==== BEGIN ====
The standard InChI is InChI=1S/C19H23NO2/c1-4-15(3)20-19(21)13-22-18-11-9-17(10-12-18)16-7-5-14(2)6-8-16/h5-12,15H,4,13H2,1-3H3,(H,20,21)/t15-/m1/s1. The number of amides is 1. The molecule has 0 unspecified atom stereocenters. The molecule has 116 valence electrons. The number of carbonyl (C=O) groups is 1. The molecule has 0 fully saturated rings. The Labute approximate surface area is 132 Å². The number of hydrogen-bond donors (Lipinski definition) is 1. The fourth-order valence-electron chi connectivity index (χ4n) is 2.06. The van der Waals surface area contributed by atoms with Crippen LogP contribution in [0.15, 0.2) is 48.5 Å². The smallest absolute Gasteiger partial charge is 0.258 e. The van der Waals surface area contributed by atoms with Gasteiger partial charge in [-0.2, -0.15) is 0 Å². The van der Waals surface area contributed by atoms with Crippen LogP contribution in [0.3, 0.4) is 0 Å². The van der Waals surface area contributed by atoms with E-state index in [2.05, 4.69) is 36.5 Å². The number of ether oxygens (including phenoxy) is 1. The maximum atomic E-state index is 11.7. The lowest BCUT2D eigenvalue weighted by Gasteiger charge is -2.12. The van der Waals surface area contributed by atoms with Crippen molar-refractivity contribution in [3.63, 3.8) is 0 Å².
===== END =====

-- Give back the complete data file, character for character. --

The standard InChI is InChI=1S/C19H23NO2/c1-4-15(3)20-19(21)13-22-18-11-9-17(10-12-18)16-7-5-14(2)6-8-16/h5-12,15H,4,13H2,1-3H3,(H,20,21)/t15-/m1/s1. The number of amides is 1. The molecule has 0 unspecified atom stereocenters. The molecule has 116 valence electrons. The number of carbonyl (C=O) groups is 1. The molecule has 0 fully saturated rings. The Labute approximate surface area is 132 Å². The number of hydrogen-bond donors (Lipinski definition) is 1. The fourth-order valence-electron chi connectivity index (χ4n) is 2.06. The van der Waals surface area contributed by atoms with Crippen LogP contribution in [0.15, 0.2) is 48.5 Å². The smallest absolute Gasteiger partial charge is 0.258 e. The van der Waals surface area contributed by atoms with Gasteiger partial charge in [-0.2, -0.15) is 0 Å². The van der Waals surface area contributed by atoms with Crippen LogP contribution in [0.3, 0.4) is 0 Å². The van der Waals surface area contributed by atoms with E-state index in [2.05, 4.69) is 36.5 Å². The number of ether oxygens (including phenoxy) is 1. The maximum atomic E-state index is 11.7. The lowest BCUT2D eigenvalue weighted by Gasteiger charge is -2.12. The van der Waals surface area contributed by atoms with Crippen molar-refractivity contribution in [3.63, 3.8) is 0 Å².